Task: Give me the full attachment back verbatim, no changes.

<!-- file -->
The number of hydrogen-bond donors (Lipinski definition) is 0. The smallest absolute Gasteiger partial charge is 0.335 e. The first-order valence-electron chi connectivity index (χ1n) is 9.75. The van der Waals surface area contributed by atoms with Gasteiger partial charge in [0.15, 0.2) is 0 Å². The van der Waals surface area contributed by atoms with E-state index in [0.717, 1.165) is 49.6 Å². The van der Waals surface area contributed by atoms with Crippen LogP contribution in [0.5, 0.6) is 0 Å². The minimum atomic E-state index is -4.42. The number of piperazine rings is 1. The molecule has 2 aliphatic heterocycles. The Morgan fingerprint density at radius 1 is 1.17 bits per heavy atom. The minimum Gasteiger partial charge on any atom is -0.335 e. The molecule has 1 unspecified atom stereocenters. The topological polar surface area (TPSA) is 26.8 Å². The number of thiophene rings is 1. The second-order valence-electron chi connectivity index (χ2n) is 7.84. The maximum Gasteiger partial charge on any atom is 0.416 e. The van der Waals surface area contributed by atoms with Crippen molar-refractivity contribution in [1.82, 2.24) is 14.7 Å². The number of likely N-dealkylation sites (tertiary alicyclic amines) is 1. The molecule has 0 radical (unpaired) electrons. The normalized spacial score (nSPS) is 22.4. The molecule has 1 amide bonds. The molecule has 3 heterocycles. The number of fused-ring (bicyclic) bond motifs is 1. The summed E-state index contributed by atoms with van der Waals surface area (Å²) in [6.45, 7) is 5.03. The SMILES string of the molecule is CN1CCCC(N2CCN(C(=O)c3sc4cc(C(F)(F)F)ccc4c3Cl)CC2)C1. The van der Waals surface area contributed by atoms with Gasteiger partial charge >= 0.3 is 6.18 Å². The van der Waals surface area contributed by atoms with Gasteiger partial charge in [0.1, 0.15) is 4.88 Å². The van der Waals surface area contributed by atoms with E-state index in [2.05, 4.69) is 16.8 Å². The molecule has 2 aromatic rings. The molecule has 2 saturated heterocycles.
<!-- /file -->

The number of hydrogen-bond donors (Lipinski definition) is 0. The smallest absolute Gasteiger partial charge is 0.335 e. The first-order valence-electron chi connectivity index (χ1n) is 9.75. The van der Waals surface area contributed by atoms with Gasteiger partial charge in [0.15, 0.2) is 0 Å². The van der Waals surface area contributed by atoms with E-state index in [0.717, 1.165) is 49.6 Å². The van der Waals surface area contributed by atoms with Crippen LogP contribution in [0.5, 0.6) is 0 Å². The minimum atomic E-state index is -4.42. The number of piperazine rings is 1. The molecule has 2 aliphatic heterocycles. The Morgan fingerprint density at radius 1 is 1.17 bits per heavy atom. The minimum Gasteiger partial charge on any atom is -0.335 e. The molecule has 1 unspecified atom stereocenters. The topological polar surface area (TPSA) is 26.8 Å². The number of thiophene rings is 1. The second-order valence-electron chi connectivity index (χ2n) is 7.84. The maximum Gasteiger partial charge on any atom is 0.416 e. The van der Waals surface area contributed by atoms with Crippen molar-refractivity contribution in [1.82, 2.24) is 14.7 Å². The number of likely N-dealkylation sites (tertiary alicyclic amines) is 1. The molecule has 0 radical (unpaired) electrons. The normalized spacial score (nSPS) is 22.4. The molecule has 1 amide bonds. The molecule has 3 heterocycles. The number of fused-ring (bicyclic) bond motifs is 1. The summed E-state index contributed by atoms with van der Waals surface area (Å²) in [6.45, 7) is 5.03. The SMILES string of the molecule is CN1CCCC(N2CCN(C(=O)c3sc4cc(C(F)(F)F)ccc4c3Cl)CC2)C1. The van der Waals surface area contributed by atoms with Gasteiger partial charge >= 0.3 is 6.18 Å². The van der Waals surface area contributed by atoms with Gasteiger partial charge in [0.1, 0.15) is 4.88 Å². The van der Waals surface area contributed by atoms with E-state index in [2.05, 4.69) is 16.8 Å². The molecule has 2 aromatic rings. The molecule has 2 saturated heterocycles.